If reviewing the SNPP Breakroom and Frank Grimes set taught us anything, it's that the internet will complain about even the best Simpsons episodes. For instance:
Homer channeled his twenty-something romantic angst into music history in Season 19's "That '90s Show," when he put on a flannel shirt and created "Guitar Rock Utilizing Grunge Energy" - aka G.R.U.N.G.E. With
his band Sadgasm, Homer hit the top of the charts with "Shave Me," but, restless for new mountains to scale, he soon there after gave up GRUNGE for a more radical musical style: Barbershop Quartet.
In the story we'd been told, Homer got Marge pregnant shortly after high school - approximately age 20. So if Bart was 10, how could his parents be nearly 40? There was a 10-year gap in the continuity, and "That '90s Show" took advantage of it perfectly. It was smart, it was subversive... and the fanboys got SO! VERY! PISSED! about it! You know, because until that point, The Simpsons had been known for its tight, seamless continuity, so violating it was an insult to fans everywhere. Dumbasses.
Homer couldn't look more '90s if he tried. He's wearing a striped green sweater over a long-sleeved white shirt, and his jeans have giant rips in the knees. Yes, they're jeans, not his usual big blue pants - they have a fly, and seams down the sides. He's also wearing sneakers, rather than whatever formless clodhoppers he normally wears. The paint on his shirt is expertly applied, and even though you can see where the paint masks end, they still line up amazingly well. Because of his Springfield Four articulation, his hands don't quite reach the strings.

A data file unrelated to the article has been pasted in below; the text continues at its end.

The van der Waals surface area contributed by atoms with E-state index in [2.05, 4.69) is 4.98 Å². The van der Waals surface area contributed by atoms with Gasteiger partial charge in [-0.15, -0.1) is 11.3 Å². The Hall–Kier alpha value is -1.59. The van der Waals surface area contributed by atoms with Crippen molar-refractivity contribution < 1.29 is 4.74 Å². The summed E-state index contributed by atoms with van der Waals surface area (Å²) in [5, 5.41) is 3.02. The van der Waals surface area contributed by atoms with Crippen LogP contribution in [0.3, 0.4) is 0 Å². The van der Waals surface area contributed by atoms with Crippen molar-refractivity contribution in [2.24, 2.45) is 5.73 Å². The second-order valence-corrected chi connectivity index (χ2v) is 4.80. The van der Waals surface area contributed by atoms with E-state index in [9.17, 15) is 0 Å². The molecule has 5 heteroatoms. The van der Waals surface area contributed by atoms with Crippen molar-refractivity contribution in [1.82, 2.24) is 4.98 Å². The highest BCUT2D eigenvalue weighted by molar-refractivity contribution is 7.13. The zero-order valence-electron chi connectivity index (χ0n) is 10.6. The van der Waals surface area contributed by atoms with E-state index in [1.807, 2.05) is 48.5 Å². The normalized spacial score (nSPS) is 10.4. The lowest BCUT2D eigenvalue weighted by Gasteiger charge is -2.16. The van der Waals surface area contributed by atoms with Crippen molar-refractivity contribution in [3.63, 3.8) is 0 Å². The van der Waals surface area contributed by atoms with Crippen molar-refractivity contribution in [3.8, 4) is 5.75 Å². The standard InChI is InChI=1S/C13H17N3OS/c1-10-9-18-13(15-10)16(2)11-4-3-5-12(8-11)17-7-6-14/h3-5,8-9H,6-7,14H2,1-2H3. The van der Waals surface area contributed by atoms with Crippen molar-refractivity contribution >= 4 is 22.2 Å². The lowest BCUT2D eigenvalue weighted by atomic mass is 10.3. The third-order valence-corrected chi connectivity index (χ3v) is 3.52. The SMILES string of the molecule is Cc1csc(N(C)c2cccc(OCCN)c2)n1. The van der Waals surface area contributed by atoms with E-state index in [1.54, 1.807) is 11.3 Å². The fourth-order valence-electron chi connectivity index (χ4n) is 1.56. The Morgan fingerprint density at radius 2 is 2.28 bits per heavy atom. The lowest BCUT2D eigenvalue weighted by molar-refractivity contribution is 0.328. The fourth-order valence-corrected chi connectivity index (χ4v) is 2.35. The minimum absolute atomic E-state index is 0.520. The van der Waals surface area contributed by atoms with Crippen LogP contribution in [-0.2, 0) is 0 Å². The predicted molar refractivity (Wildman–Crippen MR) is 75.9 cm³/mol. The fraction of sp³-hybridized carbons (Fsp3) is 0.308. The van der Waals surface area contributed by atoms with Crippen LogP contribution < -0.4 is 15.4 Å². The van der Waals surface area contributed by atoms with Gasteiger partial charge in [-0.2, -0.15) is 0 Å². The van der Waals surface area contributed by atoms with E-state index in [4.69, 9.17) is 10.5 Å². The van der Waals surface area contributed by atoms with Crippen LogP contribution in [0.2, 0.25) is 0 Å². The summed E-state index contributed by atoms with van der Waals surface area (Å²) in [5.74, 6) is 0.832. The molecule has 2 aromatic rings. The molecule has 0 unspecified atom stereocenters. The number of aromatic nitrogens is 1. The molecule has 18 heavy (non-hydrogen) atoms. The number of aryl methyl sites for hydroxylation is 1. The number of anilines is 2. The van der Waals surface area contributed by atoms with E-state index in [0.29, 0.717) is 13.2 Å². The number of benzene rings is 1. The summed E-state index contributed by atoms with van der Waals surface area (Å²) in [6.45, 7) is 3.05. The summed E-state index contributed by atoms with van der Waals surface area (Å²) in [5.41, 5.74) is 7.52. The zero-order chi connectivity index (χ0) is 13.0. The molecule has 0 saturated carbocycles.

Since Marge had not yet gotten pregnant, Homer hadn't pulled his hair out in chunks, which is why he's got such a shaggy head. His downcast eyes are perfect, but if you tilt the figure back and look at him head-on, he seems to be smiling. Smiling? He should be depressed, not smiling! Maybe an appropriately frowny mouth, coupled with the angle of his head, conspired to make him look too sad?
Homer comes with his guitar, a familiar blue Fender with
a mother-of-pearl pickguard. He plays it right-handed, which raises an interesting parallel.
Kurt Cobain was naturally a rightie, but taught himself to be ambidextrous and chose to play guitar left; unfortunately, he had a mild case of scoliosis, which was exacerbated by the weight of wearing his guitar over his right shoulder all the time; this led to intense stomach pain, and the pain led to his heroin abuse and his suicide. If Kurt had chosen a right-handed guitar, carrying the weight on the other side of his body could have straightened out his spine, curing his stomach pain with no drugs at all. Homer, meanwhile, is wearing his guitar the right way around, and the only drug he got addicted to was insulin (to combat his Frappuccino-induced diabetes)!
The band's original sound was harmony-laden, inoffensive, urban light hip-hop smooth grooves; after Homer created GRUNGE, Sadgasm's
first album, Desolation Hatchback, went gold at least six times over, but then the band broke up in the late '90s; three years after that, in 1985, Homer cashed in on the barbershop fad that was sweeping the nation (like Vanilla Ice going nu metal), and won a Grammy; years later, he would go to rock n' roll fantasy camp to alleviate his disappointment at never becoming a big musical star. But remember, changing The Simpsons' continuity is some kind of atrocity.
Despite the idiot complaints, "That '90s Show" is, like "Homer's Enemy," a terrific Simpsons episode - easily in the Top 50. It did everything a great episode is supposed to do, but because it aired by the time it was hip to hate The Simpsons, it doesn't get the attention it deserves. All four series of NECA's Simpsons 25th Anniversary line released so far have included a member of the Simpson family (Homer in Series 1, Maggie in Series 2, Lisa in Series 3, Marge and Homer both in Series 4, and probably a Bart in Series 5), but this is the first one that was a must-get. Sadgasm Homer makes us happy!